It is, the court says, a question of fact as to whether a message is “grossly offensive”, and one that should be answered objectively by reference to the message’s contents and context, not its alleged effect on an individual. In a case like Casserly’s, then, it is not enough for the prosecution simply to prove, and for the jury to accept, that a defendant’s message is likely to cause distress or anxiety, and that the defendant “intended” this — the prosecution must also prove that it is the defendant’s ‘purpose’ to bring about this consequence, whereby the word “purpose” means “a motivating objective”. 

Citing the 1985 Law Commission Report, the court makes clear that this distinction between intention and purpose is crucial when determining if political speech is “grossly offensive”, since in a liberal democracy it may sometimes be legitimate for a person to ‘intend’ to cause another person distress or anxiety. As the court explains: “Criminal liability was not intended to arise in situations where it is necessary to communicate to others information which is shocking or even menacing and, as the sender knows, will inevitably cause distress.”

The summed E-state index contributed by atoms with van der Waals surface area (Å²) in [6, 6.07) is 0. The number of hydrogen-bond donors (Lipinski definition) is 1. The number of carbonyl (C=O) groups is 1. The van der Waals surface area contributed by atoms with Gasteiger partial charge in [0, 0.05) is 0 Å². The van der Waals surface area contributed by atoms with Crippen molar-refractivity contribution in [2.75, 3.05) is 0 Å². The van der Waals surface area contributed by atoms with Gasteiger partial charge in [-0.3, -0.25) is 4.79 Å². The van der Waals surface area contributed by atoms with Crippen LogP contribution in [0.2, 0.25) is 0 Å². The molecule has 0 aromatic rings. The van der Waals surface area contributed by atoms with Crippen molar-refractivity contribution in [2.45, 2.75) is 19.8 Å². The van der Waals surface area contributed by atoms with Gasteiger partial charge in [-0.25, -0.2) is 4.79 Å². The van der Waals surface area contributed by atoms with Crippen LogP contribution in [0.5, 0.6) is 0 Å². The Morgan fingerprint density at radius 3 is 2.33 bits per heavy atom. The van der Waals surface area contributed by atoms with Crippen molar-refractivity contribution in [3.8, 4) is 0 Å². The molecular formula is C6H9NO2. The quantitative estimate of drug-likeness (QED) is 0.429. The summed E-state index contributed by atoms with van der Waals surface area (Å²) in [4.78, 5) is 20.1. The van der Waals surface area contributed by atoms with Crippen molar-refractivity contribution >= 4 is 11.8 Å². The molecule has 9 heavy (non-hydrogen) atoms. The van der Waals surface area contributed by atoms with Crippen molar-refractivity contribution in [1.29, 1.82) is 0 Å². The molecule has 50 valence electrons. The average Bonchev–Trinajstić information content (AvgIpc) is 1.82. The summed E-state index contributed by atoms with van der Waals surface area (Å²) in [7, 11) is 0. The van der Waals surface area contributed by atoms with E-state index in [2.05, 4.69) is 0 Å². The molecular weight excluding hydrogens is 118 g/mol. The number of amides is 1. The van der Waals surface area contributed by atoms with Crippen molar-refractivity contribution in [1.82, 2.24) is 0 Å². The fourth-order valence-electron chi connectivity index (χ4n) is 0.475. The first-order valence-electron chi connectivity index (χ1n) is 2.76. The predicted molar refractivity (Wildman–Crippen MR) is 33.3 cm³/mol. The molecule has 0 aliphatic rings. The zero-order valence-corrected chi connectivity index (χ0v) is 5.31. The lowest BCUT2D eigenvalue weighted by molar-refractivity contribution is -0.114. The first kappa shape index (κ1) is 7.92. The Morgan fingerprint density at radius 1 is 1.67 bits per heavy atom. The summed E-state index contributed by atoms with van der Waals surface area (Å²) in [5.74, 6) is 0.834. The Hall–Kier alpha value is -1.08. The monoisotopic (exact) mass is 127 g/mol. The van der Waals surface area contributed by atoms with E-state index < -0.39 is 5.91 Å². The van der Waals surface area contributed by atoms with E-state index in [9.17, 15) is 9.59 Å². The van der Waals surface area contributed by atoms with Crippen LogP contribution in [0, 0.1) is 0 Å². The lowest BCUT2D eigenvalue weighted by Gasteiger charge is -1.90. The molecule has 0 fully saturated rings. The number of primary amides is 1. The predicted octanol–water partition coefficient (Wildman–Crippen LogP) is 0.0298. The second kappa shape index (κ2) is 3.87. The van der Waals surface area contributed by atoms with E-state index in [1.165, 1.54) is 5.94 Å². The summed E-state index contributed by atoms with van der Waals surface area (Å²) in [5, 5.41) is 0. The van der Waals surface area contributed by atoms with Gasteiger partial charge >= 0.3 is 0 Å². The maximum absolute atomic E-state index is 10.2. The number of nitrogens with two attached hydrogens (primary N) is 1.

Ultimately, the court concludes that Casserly’s conviction was unsafe, not because his prosecution was unlawful but because the instructions given to the jury “fell materially short of what was required” in order to “safeguard the appellant’s right to free speech”. 

Having made this point, the ruling proceeds to reel off a remarkable list of what can only be described as “guidelines” regarding how the jury in Casserly’s case should have been directed in order to safeguard his right of free speech.